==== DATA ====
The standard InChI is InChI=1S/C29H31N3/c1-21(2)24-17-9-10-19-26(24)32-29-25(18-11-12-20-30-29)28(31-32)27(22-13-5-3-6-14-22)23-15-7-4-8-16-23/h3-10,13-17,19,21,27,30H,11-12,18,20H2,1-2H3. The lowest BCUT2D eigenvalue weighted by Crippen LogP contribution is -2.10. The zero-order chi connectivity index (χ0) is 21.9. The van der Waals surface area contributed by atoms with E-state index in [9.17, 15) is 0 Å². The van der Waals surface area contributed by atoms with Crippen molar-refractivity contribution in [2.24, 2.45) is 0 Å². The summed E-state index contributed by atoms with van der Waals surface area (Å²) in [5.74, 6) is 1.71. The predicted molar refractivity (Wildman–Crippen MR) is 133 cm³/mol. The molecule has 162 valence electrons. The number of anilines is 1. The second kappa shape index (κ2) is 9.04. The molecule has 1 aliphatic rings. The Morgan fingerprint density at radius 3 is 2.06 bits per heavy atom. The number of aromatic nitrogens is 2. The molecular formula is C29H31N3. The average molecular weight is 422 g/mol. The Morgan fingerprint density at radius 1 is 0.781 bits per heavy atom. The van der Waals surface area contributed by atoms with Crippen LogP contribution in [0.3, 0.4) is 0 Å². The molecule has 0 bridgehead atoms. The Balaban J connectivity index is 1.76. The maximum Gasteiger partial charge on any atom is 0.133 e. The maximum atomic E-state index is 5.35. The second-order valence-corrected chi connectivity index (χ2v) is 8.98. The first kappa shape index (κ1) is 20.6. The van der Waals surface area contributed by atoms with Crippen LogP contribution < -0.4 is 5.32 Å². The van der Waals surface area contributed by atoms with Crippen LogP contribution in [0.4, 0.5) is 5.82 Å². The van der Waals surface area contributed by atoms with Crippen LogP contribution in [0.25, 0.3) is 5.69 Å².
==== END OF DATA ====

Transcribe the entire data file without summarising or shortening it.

The standard InChI is InChI=1S/C29H31N3/c1-21(2)24-17-9-10-19-26(24)32-29-25(18-11-12-20-30-29)28(31-32)27(22-13-5-3-6-14-22)23-15-7-4-8-16-23/h3-10,13-17,19,21,27,30H,11-12,18,20H2,1-2H3. The lowest BCUT2D eigenvalue weighted by Crippen LogP contribution is -2.10. The zero-order chi connectivity index (χ0) is 21.9. The van der Waals surface area contributed by atoms with E-state index in [9.17, 15) is 0 Å². The van der Waals surface area contributed by atoms with Crippen molar-refractivity contribution in [2.24, 2.45) is 0 Å². The summed E-state index contributed by atoms with van der Waals surface area (Å²) in [5.74, 6) is 1.71. The predicted molar refractivity (Wildman–Crippen MR) is 133 cm³/mol. The molecule has 162 valence electrons. The number of anilines is 1. The second kappa shape index (κ2) is 9.04. The molecule has 1 aliphatic rings. The Morgan fingerprint density at radius 3 is 2.06 bits per heavy atom. The number of aromatic nitrogens is 2. The molecular formula is C29H31N3. The average molecular weight is 422 g/mol. The Morgan fingerprint density at radius 1 is 0.781 bits per heavy atom. The van der Waals surface area contributed by atoms with Crippen LogP contribution in [0.3, 0.4) is 0 Å². The molecule has 0 bridgehead atoms. The Balaban J connectivity index is 1.76. The maximum Gasteiger partial charge on any atom is 0.133 e. The maximum atomic E-state index is 5.35. The second-order valence-corrected chi connectivity index (χ2v) is 8.98. The first kappa shape index (κ1) is 20.6. The van der Waals surface area contributed by atoms with Crippen LogP contribution < -0.4 is 5.32 Å². The van der Waals surface area contributed by atoms with Crippen LogP contribution in [0.4, 0.5) is 5.82 Å². The van der Waals surface area contributed by atoms with Crippen LogP contribution in [0.25, 0.3) is 5.69 Å².